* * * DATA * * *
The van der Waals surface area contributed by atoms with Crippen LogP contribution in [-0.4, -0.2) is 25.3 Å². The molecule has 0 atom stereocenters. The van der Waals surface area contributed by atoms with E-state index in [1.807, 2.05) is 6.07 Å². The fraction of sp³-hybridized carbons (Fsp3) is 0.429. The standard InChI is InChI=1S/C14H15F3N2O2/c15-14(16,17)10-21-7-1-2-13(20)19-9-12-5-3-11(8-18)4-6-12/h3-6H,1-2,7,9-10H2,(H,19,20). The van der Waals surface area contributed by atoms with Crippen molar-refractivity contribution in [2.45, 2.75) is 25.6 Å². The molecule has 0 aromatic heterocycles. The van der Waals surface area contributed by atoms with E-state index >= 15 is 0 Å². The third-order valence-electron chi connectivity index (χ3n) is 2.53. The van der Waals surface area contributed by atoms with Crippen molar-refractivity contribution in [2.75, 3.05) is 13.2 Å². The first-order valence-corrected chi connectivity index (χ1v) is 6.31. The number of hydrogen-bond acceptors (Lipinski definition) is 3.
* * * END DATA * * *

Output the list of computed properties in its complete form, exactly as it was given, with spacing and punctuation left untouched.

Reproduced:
The van der Waals surface area contributed by atoms with Crippen LogP contribution in [-0.4, -0.2) is 25.3 Å². The molecule has 0 atom stereocenters. The van der Waals surface area contributed by atoms with E-state index in [1.807, 2.05) is 6.07 Å². The fraction of sp³-hybridized carbons (Fsp3) is 0.429. The standard InChI is InChI=1S/C14H15F3N2O2/c15-14(16,17)10-21-7-1-2-13(20)19-9-12-5-3-11(8-18)4-6-12/h3-6H,1-2,7,9-10H2,(H,19,20). The van der Waals surface area contributed by atoms with Crippen molar-refractivity contribution in [2.45, 2.75) is 25.6 Å². The molecule has 0 aromatic heterocycles. The van der Waals surface area contributed by atoms with E-state index >= 15 is 0 Å². The third-order valence-electron chi connectivity index (χ3n) is 2.53. The van der Waals surface area contributed by atoms with Crippen molar-refractivity contribution in [2.75, 3.05) is 13.2 Å². The first-order valence-corrected chi connectivity index (χ1v) is 6.31. The number of hydrogen-bond acceptors (Lipinski definition) is 3.